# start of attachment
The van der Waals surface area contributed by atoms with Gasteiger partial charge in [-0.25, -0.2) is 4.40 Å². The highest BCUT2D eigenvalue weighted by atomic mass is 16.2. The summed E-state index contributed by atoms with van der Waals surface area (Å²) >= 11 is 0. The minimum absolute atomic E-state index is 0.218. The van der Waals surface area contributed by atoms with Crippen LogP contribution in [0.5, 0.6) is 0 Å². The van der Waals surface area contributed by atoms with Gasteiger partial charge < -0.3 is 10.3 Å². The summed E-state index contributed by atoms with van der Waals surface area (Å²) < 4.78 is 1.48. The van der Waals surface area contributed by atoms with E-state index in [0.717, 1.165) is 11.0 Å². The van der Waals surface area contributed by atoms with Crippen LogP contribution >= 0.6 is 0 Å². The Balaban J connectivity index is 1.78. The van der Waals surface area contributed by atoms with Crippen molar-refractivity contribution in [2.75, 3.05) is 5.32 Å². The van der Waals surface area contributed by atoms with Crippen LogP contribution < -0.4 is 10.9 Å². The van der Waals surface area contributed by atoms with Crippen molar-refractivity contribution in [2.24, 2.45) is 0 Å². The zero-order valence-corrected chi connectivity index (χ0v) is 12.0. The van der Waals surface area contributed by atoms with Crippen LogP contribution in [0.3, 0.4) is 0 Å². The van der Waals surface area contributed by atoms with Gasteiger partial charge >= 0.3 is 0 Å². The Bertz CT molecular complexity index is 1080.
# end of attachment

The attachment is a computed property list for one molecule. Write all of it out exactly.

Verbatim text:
The van der Waals surface area contributed by atoms with Gasteiger partial charge in [-0.25, -0.2) is 4.40 Å². The highest BCUT2D eigenvalue weighted by atomic mass is 16.2. The summed E-state index contributed by atoms with van der Waals surface area (Å²) >= 11 is 0. The minimum absolute atomic E-state index is 0.218. The van der Waals surface area contributed by atoms with Crippen LogP contribution in [0.5, 0.6) is 0 Å². The van der Waals surface area contributed by atoms with Gasteiger partial charge < -0.3 is 10.3 Å². The summed E-state index contributed by atoms with van der Waals surface area (Å²) < 4.78 is 1.48. The van der Waals surface area contributed by atoms with E-state index in [0.717, 1.165) is 11.0 Å². The van der Waals surface area contributed by atoms with Crippen LogP contribution >= 0.6 is 0 Å². The Balaban J connectivity index is 1.78. The van der Waals surface area contributed by atoms with Crippen molar-refractivity contribution in [2.75, 3.05) is 5.32 Å². The van der Waals surface area contributed by atoms with Crippen LogP contribution < -0.4 is 10.9 Å². The van der Waals surface area contributed by atoms with Crippen molar-refractivity contribution in [2.24, 2.45) is 0 Å². The zero-order valence-corrected chi connectivity index (χ0v) is 12.0. The van der Waals surface area contributed by atoms with Crippen LogP contribution in [0.3, 0.4) is 0 Å². The van der Waals surface area contributed by atoms with Gasteiger partial charge >= 0.3 is 0 Å². The Bertz CT molecular complexity index is 1080.